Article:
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Monday is Earth Day, and some organizations are making an effort to conserve trees in the area. KSMU's Rebekah Clark has more.
The Arbor Day Foundation and other national organizations are honoring several local groups for conserving trees. Francis Skalicky is a spokesman with the Missouri Department of Conservation.
“Missouri State University will become only the fifth college in Missouri to receive a Tree Campus USA Award. At the same event, City Utilities of Springfield is receiving a Tree Line USA Award and the City of Springfield is also the Tree City USA designation for the 28thyear. Basically, they had to do some kind of above and beyond the normal requirements of Tree City to get a Tree City USA growth award.”
This is the 19thTree Line USA award for City Utilities. In order to get the award, an organization must follow industry standards for pruning, tree removals, planting, trenching and tunneling near trees.
Many of the trees scattered among the Missouri State campus have small labels on them describing the name, type, and a short description of the tree.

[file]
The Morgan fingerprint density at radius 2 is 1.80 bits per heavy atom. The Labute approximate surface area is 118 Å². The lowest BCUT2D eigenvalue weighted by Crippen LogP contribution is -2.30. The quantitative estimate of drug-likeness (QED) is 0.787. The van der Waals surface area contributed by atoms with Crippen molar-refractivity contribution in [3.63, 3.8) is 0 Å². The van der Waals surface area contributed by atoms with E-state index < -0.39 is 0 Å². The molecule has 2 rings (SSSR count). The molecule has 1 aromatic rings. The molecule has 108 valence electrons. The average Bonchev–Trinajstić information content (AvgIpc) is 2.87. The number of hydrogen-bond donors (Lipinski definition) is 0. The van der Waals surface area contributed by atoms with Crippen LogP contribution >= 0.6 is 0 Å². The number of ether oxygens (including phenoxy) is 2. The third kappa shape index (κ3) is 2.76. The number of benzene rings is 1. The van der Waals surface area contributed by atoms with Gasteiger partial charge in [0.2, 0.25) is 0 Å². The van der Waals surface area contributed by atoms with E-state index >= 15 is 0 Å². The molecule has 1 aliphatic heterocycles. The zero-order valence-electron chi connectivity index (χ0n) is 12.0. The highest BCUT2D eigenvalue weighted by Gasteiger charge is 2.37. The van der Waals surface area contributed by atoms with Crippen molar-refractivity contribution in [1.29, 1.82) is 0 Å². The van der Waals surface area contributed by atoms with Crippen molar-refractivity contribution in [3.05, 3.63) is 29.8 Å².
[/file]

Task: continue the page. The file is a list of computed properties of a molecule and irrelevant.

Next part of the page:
“Part of the requirements to be a Tree Campus USA is that you must have a campus tree management organization, as well as student community involvement in forestry conservation practices. As I said, everybody thinks of trees as being pretty. They do have a value from an aesthetic standpoint. But they also have a lot of other value.”
For example, Skalicky says one single tree produces enough oxygen for ten people to breathe for a whole year. Also, one acre of trees can remove 13 tons of dust and gases in the air each year. And, Skalicky says, each year the average Missourian uses the equivalent of one tree—that’s 100 feet tall and 18 inches in diameter—just for their own personal paper needs.
Springfield is also being awarded the Tree City USA Sterling Community honor. Skalicky says only five other Missouri cities have been named Sterling Communities.
For KSMU News, I’m Rebekah Clark.